HIV-associated nephropathy (HIVAN), a common presentation among patients with advanced HIV disease during the early AIDS epidemic in the 1980s, is rarely encountered by nephrologists now that HIV infection is controlled more effectively by antiretroviral drugs.
But kidney disease rates remain higher among HIV-positive individuals, particularly those of African and Hispanic descent, and HIV infection continues to present clinical challenges that can lead to chronic kidney disease (CKD) and end-stage renal disease.
Christina Wyatt, MD, MSc, a Duke nephrologist, researcher, and specialist in treating kidney disease in HIV-positive adults, encourages nephrologists to be aware of the changing spectrum of kidney disease in in the current era of effective HIV treatment and prevention. While HIVAN is rarely seen now—usually only among patients who are not on antiretroviral therapy either because of a new diagnosis or nonadherence—Wyatt focuses on related conditions that may increase the risk of CKD among HIV-positive individuals, including:
- Non-collapsing focal segmental glomerulosclerosis
- Immune complex disease (with or without hepatitis)
- Diabetic nephropathy
- Drug toxicity associated with antiretrovirals
“While we still see an occasional, newly diagnosed HIVAN presentation, what we encounter more often are the same conditions nephrologists see in general practice,” Wyatt says. But she cautions that the causal link between HIV and kidney diseases other than HIVAN remains less clear. “These patients often have other risk factors such as diabetes, hypertension, hepatitis co-infection, or antiretroviral toxicity that may be contributing to the kidney disease."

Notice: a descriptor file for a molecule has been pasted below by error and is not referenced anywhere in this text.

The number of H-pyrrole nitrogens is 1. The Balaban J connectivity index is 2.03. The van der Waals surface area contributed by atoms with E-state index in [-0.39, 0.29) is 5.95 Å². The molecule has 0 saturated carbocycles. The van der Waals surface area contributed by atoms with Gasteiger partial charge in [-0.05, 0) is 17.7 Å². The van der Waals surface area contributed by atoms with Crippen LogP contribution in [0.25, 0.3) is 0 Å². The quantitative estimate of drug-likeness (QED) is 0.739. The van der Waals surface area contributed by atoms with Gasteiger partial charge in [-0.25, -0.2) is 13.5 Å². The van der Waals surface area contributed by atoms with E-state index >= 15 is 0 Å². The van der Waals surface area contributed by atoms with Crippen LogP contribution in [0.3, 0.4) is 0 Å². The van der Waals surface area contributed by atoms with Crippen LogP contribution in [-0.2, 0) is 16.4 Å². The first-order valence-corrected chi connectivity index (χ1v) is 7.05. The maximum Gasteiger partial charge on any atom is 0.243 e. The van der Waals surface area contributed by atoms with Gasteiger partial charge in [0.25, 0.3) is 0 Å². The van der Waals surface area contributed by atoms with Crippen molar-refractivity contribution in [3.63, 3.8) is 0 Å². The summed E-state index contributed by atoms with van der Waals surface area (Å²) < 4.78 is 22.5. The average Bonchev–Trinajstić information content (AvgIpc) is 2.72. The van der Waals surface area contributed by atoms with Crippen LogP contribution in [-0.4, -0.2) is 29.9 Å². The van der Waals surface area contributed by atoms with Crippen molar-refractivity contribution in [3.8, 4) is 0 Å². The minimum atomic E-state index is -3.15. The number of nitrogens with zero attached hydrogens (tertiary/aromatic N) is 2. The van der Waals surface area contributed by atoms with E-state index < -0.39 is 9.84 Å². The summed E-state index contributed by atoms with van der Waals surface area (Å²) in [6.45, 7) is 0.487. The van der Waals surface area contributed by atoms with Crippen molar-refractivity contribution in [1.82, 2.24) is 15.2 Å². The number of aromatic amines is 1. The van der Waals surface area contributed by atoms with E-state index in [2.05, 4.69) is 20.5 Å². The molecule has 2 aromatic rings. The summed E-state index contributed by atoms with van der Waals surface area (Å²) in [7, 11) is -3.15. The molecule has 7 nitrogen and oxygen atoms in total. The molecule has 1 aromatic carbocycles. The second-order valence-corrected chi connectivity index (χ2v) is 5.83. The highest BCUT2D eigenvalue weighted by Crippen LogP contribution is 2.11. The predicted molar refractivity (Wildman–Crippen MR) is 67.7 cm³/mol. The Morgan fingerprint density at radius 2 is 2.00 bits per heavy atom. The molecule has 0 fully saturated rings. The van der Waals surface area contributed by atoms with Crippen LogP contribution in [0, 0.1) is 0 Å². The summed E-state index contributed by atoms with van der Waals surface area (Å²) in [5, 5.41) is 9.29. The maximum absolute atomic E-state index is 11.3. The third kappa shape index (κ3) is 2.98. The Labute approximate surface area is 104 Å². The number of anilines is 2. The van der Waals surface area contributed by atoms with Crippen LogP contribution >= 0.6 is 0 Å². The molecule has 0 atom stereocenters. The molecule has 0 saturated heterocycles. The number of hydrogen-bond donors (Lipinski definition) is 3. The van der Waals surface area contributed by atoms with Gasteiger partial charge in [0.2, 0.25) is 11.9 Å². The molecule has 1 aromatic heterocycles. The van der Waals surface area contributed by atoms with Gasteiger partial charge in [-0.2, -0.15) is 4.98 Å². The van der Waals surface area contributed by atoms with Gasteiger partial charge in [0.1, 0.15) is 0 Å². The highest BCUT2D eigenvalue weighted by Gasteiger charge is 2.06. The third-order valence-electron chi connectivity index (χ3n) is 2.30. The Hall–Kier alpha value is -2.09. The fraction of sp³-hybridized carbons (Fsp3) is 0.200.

Patients with HIV appear to have faster progression of kidney disease
Nephrologists working with HIV-positive patients also see more immune complex kidney diseases, Wyatt says. Examples are lupus-like glomerulonephritis, membranous nephropathy, and IgA nephropathy. “At this point, these conditions are not as well studied, partly because the terminology in the studies has not been clarified,” Wyatt says. “But we are certainly seeing them.”
With effective antiretroviral therapy, the lifespans of adherent patients now extend into old age. Kidney disease, however, remains a significant concern. “Patients with HIV appear to have a faster progression of kidney disease,” Wyatt says. “This is particularly true for those patients who also have diabetes.”
The impact of antiretroviral use remains a significant concern in this patient population. “We know that some of the antiretroviral drugs are nephrotoxic,” Wyatt says, citing data that suggest that some protease inhibitors and the older prodrug of tenofovir, tenofovir disoproxil fumarate, appear to present higher risks.
“When treating an HIV-positive individual with kidney disease, we should balance all the traditional risk factors such as diabetes and hypertension, but it’s also critical to review the medication list with a close look at the antiretrovirals,” Wyatt says. In some cases, this may require attention to the individual components in fixed dose combination pills, which are frequently used to improve adherence and reduce pill burden.
Nephrologists should also be aware the several antiretroviral agents can interfere with the tubular secretion of creatinine, causing a decline in creatinine-based estimates of glomerular filtration rate that may not reflect a true decrease in kidney function.